Millennials Are More Racist Than They Think

Source: Sean McElwee / Politico

News about race in America these days is almost universally negative. Longstanding wealth, income and employment gaps between whites and people of color are increasing, and tensions between police and minority communities around the country are on the rise. But many claim there’s a glimmer of hope: The next generation of Americans, they say, is “post-racial”—more tolerant, and therefore more capable of easing these race-based inequities. Unfortunately, closer examination of the data suggests that millennials aren’t racially tolerant, they’re racially apathetic: They simply ignore structural racism rather than try to fix it.

In 2010, a Pew Research report trumpeted that “the younger generation is more racially tolerant than their elders.” In the Chicago Tribune, Ted Gregory seized on this to declare millennials “the most tolerant generation in history.” These types of arguments typically cling to the fact that young people are more likely than their elders to favor interracial marriage. But while millennials are indeed less likely than baby boomers to say that more people of different races marrying each other is a change for the worse (6 percent compared to 14 percent), their opinions on that score are basically no different than those of the generation immediately before them, the Gen Xers, who come in at 5 percent. On interracial dating, the trend is similar, with 92 percent of Gen Xers saying it’s “all right for blacks and whites to date each other,” compared to 93 percent of millennials.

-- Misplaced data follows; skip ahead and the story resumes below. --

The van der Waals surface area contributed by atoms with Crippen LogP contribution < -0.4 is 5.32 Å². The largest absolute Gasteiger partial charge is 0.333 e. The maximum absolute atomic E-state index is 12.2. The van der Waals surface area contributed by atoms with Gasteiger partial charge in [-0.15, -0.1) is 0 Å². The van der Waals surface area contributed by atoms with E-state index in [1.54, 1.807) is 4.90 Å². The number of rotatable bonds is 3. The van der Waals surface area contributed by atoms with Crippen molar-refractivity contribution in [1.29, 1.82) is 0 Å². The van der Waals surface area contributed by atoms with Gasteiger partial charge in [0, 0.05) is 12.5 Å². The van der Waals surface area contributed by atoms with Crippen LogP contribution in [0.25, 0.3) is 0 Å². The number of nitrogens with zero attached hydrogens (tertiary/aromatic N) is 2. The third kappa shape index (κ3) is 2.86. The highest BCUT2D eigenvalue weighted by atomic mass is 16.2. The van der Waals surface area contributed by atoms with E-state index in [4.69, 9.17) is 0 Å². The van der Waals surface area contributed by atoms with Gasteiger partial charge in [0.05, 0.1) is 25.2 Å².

Furthermore, these questions don’t really say anything about racial justice: After all, interracial dating and marriage are unlikely to solve deep disparities in criminal justice, wealth, upward mobility, poverty and education—at least not in this century. (Black-white marriages currentlymake up just 2.2 percent of all marriages.) And when it comes to opinions on more structural issues, such as the role of government in solving social and economic inequality and the need for continued progress, millennials start to split along racial lines. When people are asked, for example, “How much needs to be done in order to achieve Martin Luther King’s dream of racial equality?” the gap between white millennials and millennials of color (all those who don’t identify as white) are wide. And once again, millennials are shown to be no more progressive than older generations: Among millennials, 42 percent of whites answer that “a lot” must be done to achieve racial equality, compared to 41 percent of white Gen Xers and 44 percent of white boomers.

The most significant change has been among nonwhite millennials, who are more racially optimistic than their parents. (Fifty-four percent of nonwhite millennials say “a lot” must be done, compared with 60 percent of nonwhite Gen Xers.) And this racial optimism isn’t exactly warranted. The racial wealth gap has increased since the 2007 financial crisis, and blacks who graduate from college have less wealth than whites who haven’t completed high school. A new paper by poverty experts Thomas Hirschl and Mark Rank estimates that whites are 6.74 times more likely to enter the top 1 percent of the income distribution ladder than nonwhites. And Bhashkar Mazumder finds that 60 percent of blacks whose parents were in the top half of income distribution end up in the bottom, compared with 36 percent of whites.

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